The Mayo Clinic multidisciplinary Histiocytosis Working Group have developed an algorithm for initial diagnosis, including three major and four minor features, which should prompt diagnosis of histiocytic neoplasms.3 Of these features, the patient described had four of these, including DI, long bone involvement with lytic lesions, medium vessel involvement and retroperitoneal tissue involvement. For diagnosis, they recommend a full body FDG PET-CT, biopsy of FDG-avid tissue, BRAF V600 E mutation testing and staging studies.3 Ultimately, the presence of central DI with bony pain should prompt urgent consideration of ECD and LCH.3
For active disease, interferon-α is the mainstay of treatment, with 70% survival rates at 5 years.9 For those with a BRAF mutation, the BRAF inhibitor vemurafenib has been shown to be effective in the VE-Basket study, achieving 55% overall response and further research is ongoing.14 There is a role for additional biological agents.15 Anakinra has shown the best clinical response rate (50%), while tumour necrosis factor-α inhibition (infliximab or etanercept) has not proved to be effective.15
At the beginning, symptoms started benignly and were easy to shrug off as something else. I remember early xanthelasma appearing (‘high cholesterol’) and excessive thirst first (‘dehydration’). Subsequently, my skin also started to redden in places. It very slowly worsened and holes had appeared in the skin on my head, middle back and my ear canals were weeping and gooey. This was attributed to ‘work stress’, ‘exposure to the sun’ and ‘diet’. There was a dermatological breakthrough with a diagnosis of Langerhans cell histiocytosis. ‘Mission accomplished’, my skin started clearing up with medication and my diabetes insipidus was under control. However, new adverse symptoms accumulated afterwards, causing multiple problems. These required running repairs and treatments with the help of brilliant medical support and my extraordinary wife that never gave up striving for an answer. Diagnosis, while welcome, always leaves me flat in comparison with the efforts, care and expertise of others to keep me on the road during the difficult time. I would sum the experience as: bafflement, blind alleys, uncertainty, complexity, resolve, perseverance, near misses, luck, inspiration, hope and recovery.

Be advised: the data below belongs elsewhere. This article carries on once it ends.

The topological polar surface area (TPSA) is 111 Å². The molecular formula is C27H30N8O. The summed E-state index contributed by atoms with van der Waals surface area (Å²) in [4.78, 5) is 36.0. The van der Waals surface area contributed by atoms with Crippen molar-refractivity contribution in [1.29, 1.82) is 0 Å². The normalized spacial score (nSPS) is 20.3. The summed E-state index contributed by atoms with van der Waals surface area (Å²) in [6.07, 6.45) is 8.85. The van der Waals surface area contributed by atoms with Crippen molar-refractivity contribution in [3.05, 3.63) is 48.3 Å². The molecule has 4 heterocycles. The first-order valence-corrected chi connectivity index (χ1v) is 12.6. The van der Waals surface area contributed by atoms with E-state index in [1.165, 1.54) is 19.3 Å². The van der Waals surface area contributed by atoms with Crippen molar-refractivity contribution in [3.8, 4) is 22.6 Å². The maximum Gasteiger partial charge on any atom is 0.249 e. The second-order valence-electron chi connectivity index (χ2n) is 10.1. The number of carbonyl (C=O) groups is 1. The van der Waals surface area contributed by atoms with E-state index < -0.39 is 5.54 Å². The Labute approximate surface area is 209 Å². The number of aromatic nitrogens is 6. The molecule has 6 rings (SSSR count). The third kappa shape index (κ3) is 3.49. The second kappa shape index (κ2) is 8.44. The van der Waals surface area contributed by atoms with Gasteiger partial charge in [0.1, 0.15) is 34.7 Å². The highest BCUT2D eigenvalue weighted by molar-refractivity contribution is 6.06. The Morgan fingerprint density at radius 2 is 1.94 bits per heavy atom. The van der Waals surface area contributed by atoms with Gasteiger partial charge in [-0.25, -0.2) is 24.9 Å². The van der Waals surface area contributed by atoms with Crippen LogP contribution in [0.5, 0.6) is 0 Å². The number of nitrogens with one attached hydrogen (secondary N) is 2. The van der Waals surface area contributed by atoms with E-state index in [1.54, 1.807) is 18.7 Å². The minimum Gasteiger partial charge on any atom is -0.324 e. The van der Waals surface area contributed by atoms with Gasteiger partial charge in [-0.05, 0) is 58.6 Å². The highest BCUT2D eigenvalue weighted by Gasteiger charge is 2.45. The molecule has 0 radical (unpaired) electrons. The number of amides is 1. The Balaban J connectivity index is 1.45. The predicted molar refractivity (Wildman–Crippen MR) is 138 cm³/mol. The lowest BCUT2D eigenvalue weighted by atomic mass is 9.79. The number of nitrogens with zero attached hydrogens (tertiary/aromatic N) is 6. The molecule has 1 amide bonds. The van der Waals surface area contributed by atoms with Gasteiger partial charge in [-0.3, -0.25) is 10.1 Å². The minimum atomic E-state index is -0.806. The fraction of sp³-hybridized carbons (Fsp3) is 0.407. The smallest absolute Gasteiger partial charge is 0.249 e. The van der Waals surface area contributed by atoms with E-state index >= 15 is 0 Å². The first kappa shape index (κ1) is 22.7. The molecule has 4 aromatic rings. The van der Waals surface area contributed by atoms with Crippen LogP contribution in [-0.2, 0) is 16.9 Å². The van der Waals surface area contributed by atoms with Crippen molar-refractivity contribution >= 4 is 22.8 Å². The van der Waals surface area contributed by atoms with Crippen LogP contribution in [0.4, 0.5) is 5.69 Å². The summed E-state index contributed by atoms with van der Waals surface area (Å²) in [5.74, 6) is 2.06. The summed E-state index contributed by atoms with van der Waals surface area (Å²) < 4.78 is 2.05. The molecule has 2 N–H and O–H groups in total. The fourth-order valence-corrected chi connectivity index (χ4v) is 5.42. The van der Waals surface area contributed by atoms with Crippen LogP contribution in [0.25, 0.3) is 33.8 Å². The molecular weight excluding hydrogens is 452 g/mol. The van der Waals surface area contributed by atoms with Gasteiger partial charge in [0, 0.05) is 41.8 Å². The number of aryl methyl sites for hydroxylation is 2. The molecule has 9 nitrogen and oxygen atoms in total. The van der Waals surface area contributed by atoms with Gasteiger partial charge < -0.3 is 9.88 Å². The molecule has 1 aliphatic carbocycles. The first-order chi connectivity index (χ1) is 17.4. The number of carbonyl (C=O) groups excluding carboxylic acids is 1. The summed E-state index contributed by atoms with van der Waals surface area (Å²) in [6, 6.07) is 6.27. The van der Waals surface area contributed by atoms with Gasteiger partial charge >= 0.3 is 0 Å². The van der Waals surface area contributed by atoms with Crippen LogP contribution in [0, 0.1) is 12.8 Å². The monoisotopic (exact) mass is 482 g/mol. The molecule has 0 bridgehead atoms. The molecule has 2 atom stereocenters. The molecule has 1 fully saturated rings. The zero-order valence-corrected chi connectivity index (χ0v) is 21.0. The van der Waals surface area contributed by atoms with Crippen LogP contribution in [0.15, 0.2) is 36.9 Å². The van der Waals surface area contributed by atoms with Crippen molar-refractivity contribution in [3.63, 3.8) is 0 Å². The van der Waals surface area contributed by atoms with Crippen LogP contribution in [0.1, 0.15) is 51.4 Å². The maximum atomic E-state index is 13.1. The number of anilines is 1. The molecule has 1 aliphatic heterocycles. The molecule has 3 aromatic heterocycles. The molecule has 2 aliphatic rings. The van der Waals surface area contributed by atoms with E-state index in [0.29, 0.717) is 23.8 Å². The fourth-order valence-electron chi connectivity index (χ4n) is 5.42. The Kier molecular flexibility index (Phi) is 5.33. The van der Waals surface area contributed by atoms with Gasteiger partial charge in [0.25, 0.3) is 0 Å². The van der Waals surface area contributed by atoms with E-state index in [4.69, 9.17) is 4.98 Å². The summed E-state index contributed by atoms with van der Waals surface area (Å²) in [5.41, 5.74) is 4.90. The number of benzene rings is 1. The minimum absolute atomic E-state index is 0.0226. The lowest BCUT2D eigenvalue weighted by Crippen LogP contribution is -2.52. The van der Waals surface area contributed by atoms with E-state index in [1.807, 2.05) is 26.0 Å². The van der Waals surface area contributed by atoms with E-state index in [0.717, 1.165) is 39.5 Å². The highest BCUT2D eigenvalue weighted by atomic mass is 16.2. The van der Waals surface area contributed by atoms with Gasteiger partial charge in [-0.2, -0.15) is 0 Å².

Erdheim-Chester Disease (ECD) is an extremely rare condition and a form of non-Langerhans cell histiocytosis, characterised by an accumulation and infiltration of histiocytes in tissue.
ECD with vascular involvement may mimic large vessel vasculitis.
CT/MRI/PET scans, although helpful, cannot definitively differentiate ECD and large vessel vasculitis. ECD can be distinguished from large vessel vasculitis by: the presence of bony pain, classical bone radiograph findings and the presence of the BRAF V600E mutation.
Definitive diagnosis of ECD is through dedicated plain radiographs of the long bones and biopsy of affected tissue, showing abnormal proliferation and accumulation of CD68+ and CD1a− histiocytes.
The Mayo Clinic Histiocytosis Working Group algorithm provides a framework for the diagnosis of histiocytic neoplasms.
Patient consent for publication
Contributors PL wrote and drafted the report. CB revised the aspects on dermatological diagnosis and management in the paper. JM oversaw the paper, created the figures and revised the final edit.
Funding The authors have not declared a specific grant for this research from any funding agency in the public, commercial or not-for-profit sectors.
Case reports provide a valuable learning resource for the scientific community and can indicate areas of interest for future research. They should not be used in isolation to guide treatment choices or public health policy.
Competing interests None declared.
Provenance and peer review Not commissioned; externally peer reviewed.